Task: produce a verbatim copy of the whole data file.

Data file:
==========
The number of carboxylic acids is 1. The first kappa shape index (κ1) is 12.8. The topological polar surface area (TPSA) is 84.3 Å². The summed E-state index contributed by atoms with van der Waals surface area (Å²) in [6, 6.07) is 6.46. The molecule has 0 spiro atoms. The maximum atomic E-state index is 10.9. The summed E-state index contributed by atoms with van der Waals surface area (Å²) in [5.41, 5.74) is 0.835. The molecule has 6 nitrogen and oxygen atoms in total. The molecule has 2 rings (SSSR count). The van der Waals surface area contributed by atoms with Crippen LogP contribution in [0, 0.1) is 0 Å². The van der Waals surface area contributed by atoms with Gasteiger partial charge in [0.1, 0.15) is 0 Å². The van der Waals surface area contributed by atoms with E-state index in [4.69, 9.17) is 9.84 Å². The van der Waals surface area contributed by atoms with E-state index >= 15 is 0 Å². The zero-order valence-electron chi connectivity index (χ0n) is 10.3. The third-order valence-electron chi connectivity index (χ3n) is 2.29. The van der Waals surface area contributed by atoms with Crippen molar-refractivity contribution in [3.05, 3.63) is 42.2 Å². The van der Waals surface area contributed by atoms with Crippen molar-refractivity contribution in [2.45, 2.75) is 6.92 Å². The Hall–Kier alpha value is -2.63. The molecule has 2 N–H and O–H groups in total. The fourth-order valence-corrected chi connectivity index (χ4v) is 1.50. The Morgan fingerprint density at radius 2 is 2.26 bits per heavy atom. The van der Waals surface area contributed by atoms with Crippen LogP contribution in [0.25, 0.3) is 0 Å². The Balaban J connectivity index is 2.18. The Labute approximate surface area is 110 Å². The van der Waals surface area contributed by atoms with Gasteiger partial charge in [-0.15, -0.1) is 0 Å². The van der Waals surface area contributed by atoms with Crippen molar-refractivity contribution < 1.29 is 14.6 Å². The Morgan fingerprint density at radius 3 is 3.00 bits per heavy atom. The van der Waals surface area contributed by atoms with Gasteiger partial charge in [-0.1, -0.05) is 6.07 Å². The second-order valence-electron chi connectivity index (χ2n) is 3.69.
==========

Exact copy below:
The number of carboxylic acids is 1. The first kappa shape index (κ1) is 12.8. The topological polar surface area (TPSA) is 84.3 Å². The summed E-state index contributed by atoms with van der Waals surface area (Å²) in [6, 6.07) is 6.46. The molecule has 0 spiro atoms. The maximum atomic E-state index is 10.9. The summed E-state index contributed by atoms with van der Waals surface area (Å²) in [5.41, 5.74) is 0.835. The molecule has 6 nitrogen and oxygen atoms in total. The molecule has 2 rings (SSSR count). The van der Waals surface area contributed by atoms with Crippen LogP contribution in [0, 0.1) is 0 Å². The van der Waals surface area contributed by atoms with Gasteiger partial charge in [0.1, 0.15) is 0 Å². The van der Waals surface area contributed by atoms with E-state index in [4.69, 9.17) is 9.84 Å². The van der Waals surface area contributed by atoms with E-state index >= 15 is 0 Å². The zero-order valence-electron chi connectivity index (χ0n) is 10.3. The third-order valence-electron chi connectivity index (χ3n) is 2.29. The van der Waals surface area contributed by atoms with Crippen molar-refractivity contribution in [3.05, 3.63) is 42.2 Å². The van der Waals surface area contributed by atoms with Crippen molar-refractivity contribution in [2.45, 2.75) is 6.92 Å². The Hall–Kier alpha value is -2.63. The molecule has 2 N–H and O–H groups in total. The fourth-order valence-corrected chi connectivity index (χ4v) is 1.50. The Morgan fingerprint density at radius 2 is 2.26 bits per heavy atom. The van der Waals surface area contributed by atoms with Crippen LogP contribution in [0.25, 0.3) is 0 Å². The Balaban J connectivity index is 2.18. The Labute approximate surface area is 110 Å². The van der Waals surface area contributed by atoms with Gasteiger partial charge in [-0.15, -0.1) is 0 Å². The van der Waals surface area contributed by atoms with Crippen molar-refractivity contribution < 1.29 is 14.6 Å². The Morgan fingerprint density at radius 3 is 3.00 bits per heavy atom. The van der Waals surface area contributed by atoms with Gasteiger partial charge in [-0.1, -0.05) is 6.07 Å². The second-order valence-electron chi connectivity index (χ2n) is 3.69.